Fraud with online purchases: the average damage is increasing

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Fraud with online purchases: the average damage is increasing

The holidays are just around the corner. Before you know it, Santa will be back in the country, we will have major shopping events such as Singles’ Day, Black Friday and Cyber ​​Monday, and we will close the year 2023 with Christmas and New Year. This is also the period when we all look for presents. And of course we prefer to order them online. But you still need to be careful when purchasing online. Because the average damage due to fraud with online purchases is increasing: at 350 euros in the past 12 months, that amount is more than 20% higher than the year before.

There was even an increase of 36% in the amounts reported by victims who reported an amount of €1,000 or more. They jointly spent €365,000 in the past 12 months, while this amount was €277,000 in the previous 12 months. The number of reporters remained unchanged. This is evident from new figures from the Fraud Help Desk. The police’s National Internet Fraud Reporting Center (LMIO) expects more than 40,000 reports of purchase and sales fraud by 2023. The LMIO has now had 1,000 unreliable web shops taken offline. That is more than 30% more than in 2022. The ACM, the Consumers’ Association and the European Consumer Center also receive reports from consumers who complain about web shops that do not fulfill their agreements.

Many consumers still make online purchases without first checking the reliability of the webshop. While purchasing from unknown web shops in particular is not without risks. The Fraud Help Desk, the ACM, the Consumers’ Association, the ECC and the LMIO of the police are therefore working together, just like last year, in a campaign against fraud by fake web shops.

The organizations call for checking unknown web shops in advance.

Unknown webshop? First check reviews, then order

Checking reviews in advance, especially for unknown web shops, can save a lot of hassle afterwards. Research by the ACM shows that over 59% of consumers bought something last year from an unknown webshop: a webshop that they had not previously purchased or heard of. Consumers estimate the risks of shopping at an unknown webshop to be higher than when shopping at a well-known webshop, but they hardly behave differently. At a well-known webshop, 43% of consumers check reviews before ordering something. For an unknown webshop this is hardly higher, only 55%. And this percentage should be much higher, according to the collaborating organizations.

What can you do yourself?

You can of course play it safe and choose well-known web shops such as and But there are of course many more niche web shops that are simply reliable.

The most important and easiest thing to check in advance are reviews. Google the word ‘reviews’ and the URL (web address) of the webshop and view the experiences of others on multiple review sites. Or check notifications and declarations on the police website. With such a quick check you can almost always filter out scammers or web shops that do not have their affairs in order.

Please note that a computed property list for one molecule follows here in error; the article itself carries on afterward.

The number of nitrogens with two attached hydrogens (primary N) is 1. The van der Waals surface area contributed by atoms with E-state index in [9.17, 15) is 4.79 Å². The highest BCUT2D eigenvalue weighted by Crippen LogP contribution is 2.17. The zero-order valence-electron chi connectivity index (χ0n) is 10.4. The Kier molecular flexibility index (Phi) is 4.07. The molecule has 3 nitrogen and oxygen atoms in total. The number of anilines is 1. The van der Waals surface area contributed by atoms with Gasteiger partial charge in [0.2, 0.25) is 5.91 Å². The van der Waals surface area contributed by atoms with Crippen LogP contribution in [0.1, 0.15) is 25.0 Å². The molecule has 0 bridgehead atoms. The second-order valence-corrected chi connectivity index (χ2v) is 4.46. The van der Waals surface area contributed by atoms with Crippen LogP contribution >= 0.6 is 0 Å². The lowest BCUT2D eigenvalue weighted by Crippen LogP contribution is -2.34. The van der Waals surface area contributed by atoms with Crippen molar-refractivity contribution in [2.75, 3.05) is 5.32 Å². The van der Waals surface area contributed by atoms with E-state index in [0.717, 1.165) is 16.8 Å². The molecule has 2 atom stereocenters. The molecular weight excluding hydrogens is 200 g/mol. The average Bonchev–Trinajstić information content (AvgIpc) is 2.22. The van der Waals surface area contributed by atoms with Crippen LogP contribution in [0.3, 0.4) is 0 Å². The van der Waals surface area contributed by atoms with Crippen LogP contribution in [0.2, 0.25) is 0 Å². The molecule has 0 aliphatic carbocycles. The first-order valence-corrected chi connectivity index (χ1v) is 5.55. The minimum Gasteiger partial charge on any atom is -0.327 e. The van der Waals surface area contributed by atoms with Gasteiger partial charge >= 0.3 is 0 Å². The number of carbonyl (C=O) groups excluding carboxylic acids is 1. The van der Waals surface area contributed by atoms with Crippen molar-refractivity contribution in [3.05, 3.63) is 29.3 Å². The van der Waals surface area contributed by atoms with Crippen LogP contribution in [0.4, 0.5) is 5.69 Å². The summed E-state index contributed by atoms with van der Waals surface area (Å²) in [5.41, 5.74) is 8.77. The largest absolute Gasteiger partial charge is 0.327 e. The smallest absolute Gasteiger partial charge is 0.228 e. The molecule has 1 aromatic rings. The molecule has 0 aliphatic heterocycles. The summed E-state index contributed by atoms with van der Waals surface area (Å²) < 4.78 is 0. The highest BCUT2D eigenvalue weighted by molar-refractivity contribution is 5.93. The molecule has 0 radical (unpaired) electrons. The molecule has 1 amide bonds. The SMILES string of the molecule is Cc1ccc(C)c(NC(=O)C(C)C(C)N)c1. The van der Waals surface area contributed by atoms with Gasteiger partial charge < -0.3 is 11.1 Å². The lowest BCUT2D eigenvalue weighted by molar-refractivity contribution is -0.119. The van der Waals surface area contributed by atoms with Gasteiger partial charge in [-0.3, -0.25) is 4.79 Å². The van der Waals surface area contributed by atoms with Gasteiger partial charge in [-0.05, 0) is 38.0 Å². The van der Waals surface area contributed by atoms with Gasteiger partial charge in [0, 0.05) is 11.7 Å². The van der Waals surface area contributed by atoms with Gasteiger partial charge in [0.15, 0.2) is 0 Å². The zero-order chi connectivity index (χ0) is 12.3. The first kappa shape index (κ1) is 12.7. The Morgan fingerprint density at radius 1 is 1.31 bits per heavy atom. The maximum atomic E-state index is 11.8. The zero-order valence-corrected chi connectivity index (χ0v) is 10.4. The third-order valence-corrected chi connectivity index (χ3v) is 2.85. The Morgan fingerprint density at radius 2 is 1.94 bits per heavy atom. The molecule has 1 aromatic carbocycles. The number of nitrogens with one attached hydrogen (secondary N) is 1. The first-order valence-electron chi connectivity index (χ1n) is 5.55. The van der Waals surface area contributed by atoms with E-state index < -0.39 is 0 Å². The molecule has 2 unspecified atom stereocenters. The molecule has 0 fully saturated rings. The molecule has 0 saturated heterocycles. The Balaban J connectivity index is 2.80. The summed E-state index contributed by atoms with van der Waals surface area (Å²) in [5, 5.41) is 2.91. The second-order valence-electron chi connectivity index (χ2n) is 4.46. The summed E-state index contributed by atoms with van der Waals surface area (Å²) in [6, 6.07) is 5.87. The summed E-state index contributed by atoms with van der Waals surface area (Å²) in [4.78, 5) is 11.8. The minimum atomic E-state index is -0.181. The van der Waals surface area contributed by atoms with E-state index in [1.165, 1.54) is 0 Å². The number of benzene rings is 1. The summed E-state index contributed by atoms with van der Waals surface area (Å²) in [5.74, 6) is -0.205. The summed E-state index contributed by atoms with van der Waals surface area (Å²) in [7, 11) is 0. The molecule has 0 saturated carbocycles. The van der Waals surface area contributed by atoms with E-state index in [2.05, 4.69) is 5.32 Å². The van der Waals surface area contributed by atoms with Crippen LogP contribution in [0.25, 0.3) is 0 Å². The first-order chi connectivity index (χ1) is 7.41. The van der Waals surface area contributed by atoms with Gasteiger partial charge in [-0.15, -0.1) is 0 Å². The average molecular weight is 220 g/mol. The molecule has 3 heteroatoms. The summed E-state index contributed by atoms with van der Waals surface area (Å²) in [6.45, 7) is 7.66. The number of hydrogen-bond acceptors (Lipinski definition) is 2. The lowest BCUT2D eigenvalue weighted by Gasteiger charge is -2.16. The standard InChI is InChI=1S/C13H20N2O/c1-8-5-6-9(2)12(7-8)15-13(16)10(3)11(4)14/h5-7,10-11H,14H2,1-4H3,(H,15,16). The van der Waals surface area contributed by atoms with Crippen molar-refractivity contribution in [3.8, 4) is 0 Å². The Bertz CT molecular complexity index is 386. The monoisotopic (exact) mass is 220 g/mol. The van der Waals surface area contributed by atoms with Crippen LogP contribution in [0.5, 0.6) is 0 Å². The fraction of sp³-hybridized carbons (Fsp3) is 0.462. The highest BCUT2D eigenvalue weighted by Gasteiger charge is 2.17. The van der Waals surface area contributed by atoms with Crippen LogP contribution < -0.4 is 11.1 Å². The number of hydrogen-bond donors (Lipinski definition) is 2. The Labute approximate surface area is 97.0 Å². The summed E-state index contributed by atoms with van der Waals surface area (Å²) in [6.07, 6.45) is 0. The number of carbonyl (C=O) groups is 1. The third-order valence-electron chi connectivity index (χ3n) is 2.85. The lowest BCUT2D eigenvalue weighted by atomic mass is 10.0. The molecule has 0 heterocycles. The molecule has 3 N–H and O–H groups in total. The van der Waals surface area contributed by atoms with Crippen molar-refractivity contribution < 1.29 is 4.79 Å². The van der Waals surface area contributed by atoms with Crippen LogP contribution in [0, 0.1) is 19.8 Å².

“If something sounds too good to be true, it probably is.” A commonly used English term, but it certainly applies to online shopping. Like the example below of a Lego scam that you often see on Facebook.

lego scam
Example of a Lego scam on Facebook, with responses from fake Facebook profiles in the comments to make it seem ‘real’.

Organizations work together

The organizations involved have different tasks and each highlight the message of the campaign from their own perspective.

  • The Fraud Help Desk is the national counter for fraud reports and initial advice for (questions about) fraud. Based on the reports, the Fraud Help Desk warns others via their website and (social) media with alerts and campaigns. In this campaign, supported by the Ministry of J&V, they target everyone aged 30 and over through posts on social media.
  • The ACM is an independent regulator that promotes well-functioning markets for people and companies. The ACM takes action if web shops do not comply with consumer rules, for example in the event of deception, and provides information to consumers via ACM ConsuWijzer.
  • The Consumers’ Association collects reports, investigates sellers, takes action against unreliable parties and warns if you should stay away from certain online shops. In the coming period, the Consumers’ Association will pay extra attention to the subject of safe online shopping via social media, newsletters, on their website and in the Consumer Guide.
  • The European Consumer Center is part of the Legal Desk. The ECC provides free legal advice on European consumer rights and assists consumers who have a problem with an (online) store in another EU country, Norway, Iceland or the United Kingdom. In the campaign, the ECC targets 18 to 30 year olds through social media and online advertisements.
  • The police are charged, among other things, with investigating online stores where reporters feel they have been scammed. After analysis and investigation, the police take rogue online stores offline and share data with financial institutions to prevent multiple consumers from becoming victims of fraud and an investigation into the suspects follows.

[Fotocredits –  PheelingsMedia © Adobe Stock]

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